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Article
January 1993

Painful Distal Erythema and Thrombocytosis

Author Affiliations

Ospedali Riuniti di Bergamo (Italy)

Arch Dermatol. 1993;129(1):107-108. doi:10.1001/archderm.1993.01680220121028
Abstract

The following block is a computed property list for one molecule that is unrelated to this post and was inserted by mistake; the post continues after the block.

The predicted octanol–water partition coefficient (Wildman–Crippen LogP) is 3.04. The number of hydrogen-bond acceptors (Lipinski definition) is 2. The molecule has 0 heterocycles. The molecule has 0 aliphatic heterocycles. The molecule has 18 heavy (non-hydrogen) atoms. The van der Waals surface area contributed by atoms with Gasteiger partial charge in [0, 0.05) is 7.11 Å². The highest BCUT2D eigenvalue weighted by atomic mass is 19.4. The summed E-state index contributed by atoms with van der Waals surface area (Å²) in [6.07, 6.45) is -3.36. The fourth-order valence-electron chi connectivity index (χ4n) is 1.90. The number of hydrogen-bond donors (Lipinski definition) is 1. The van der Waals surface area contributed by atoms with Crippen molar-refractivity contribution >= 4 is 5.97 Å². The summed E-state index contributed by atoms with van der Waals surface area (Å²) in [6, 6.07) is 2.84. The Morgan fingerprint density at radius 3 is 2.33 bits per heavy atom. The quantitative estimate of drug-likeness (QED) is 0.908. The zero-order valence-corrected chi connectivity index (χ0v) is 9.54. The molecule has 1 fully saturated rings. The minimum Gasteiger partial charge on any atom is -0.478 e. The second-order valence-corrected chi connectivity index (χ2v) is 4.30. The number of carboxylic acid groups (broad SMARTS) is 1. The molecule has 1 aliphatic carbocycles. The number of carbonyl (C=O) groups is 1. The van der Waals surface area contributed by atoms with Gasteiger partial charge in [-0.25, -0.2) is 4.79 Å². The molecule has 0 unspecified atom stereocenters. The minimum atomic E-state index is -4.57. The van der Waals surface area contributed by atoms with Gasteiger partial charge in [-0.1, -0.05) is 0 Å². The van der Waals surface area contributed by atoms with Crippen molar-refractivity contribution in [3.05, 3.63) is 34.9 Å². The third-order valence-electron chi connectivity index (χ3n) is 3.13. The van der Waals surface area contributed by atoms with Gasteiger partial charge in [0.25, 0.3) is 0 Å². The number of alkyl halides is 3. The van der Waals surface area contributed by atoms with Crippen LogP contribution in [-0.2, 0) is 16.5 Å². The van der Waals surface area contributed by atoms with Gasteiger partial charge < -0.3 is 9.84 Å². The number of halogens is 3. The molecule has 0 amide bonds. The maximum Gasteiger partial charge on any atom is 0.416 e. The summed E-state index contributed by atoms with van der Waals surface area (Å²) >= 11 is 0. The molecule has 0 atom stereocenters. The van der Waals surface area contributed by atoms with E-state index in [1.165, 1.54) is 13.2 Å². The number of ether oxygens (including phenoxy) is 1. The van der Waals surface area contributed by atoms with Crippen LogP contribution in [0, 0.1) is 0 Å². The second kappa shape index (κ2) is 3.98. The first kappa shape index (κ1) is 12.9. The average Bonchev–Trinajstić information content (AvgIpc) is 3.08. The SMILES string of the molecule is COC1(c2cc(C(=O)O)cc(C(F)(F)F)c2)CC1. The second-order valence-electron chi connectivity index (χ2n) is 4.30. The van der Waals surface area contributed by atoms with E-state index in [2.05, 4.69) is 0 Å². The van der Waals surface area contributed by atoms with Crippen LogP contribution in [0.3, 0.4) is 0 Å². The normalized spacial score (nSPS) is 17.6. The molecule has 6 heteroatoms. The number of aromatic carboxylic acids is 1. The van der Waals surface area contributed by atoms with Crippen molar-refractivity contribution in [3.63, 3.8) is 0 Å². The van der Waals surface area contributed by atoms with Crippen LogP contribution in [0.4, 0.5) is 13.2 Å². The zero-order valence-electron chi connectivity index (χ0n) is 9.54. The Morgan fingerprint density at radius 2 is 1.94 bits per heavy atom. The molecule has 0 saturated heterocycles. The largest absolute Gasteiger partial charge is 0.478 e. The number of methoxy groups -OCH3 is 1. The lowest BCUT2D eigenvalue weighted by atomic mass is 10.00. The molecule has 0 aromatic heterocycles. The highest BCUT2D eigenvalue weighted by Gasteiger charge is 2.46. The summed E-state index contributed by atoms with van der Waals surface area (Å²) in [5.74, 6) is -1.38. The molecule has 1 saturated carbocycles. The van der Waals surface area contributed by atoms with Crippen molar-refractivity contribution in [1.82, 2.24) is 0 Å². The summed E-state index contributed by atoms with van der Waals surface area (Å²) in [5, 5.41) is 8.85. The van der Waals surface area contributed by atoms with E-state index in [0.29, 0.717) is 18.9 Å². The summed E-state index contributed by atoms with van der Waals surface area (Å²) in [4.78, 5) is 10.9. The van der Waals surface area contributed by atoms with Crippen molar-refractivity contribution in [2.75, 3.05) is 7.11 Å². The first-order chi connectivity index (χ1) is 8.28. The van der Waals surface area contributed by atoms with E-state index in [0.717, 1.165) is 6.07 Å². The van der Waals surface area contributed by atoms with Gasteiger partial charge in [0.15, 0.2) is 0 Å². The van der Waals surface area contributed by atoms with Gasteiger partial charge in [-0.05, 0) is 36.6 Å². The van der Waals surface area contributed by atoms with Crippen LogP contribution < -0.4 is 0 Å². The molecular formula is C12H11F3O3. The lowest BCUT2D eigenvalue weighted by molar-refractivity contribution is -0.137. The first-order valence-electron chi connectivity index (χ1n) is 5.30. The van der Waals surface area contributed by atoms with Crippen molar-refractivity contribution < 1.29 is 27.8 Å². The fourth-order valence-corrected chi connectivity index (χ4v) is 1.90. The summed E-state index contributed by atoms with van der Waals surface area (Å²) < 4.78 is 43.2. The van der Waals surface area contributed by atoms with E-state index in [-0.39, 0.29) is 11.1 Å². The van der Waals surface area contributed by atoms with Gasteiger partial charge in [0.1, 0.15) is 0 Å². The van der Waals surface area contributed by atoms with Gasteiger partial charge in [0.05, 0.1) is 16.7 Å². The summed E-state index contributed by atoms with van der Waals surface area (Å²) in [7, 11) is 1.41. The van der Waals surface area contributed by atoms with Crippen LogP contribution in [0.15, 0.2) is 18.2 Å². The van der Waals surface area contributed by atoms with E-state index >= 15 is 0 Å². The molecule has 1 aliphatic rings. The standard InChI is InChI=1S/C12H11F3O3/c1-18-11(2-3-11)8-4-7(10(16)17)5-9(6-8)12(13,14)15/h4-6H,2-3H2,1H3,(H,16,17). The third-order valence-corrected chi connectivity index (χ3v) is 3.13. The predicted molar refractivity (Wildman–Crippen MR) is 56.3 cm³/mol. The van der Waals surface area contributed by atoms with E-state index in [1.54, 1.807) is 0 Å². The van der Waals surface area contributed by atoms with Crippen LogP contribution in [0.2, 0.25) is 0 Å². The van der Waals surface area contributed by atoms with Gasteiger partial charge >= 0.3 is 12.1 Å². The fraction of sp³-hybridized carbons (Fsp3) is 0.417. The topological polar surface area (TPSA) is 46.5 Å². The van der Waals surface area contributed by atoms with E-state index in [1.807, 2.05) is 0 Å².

REPORT OF A CASE  A 60-year-old woman was admitted in May 1990 complaining of recurrent painful erythema on her left foot. The lesions had first appeared about 1 year before presentation. Initially, the erythema was limited to the big toe. During the subsequent months, the lesions extended to other toes on the left foot, which acquired a persistent bluish-red hue. Episodes of erythema were accompanied by sensation of burning and pain. Characteristically, the pain was triggered by warming and was relieved by cooling. For this reason, the woman used to sleep with her legs outside of the bed linens. The patient had a duodenal peptic ulcer 8 years before and had been taking maintenance doses of ranitidine (150 mg/d) for several months. Her history was otherwise uninformative. On physical examination, the big and the fourth toes of the left foot had a mottled blue-red discoloration and were slightly warmer than

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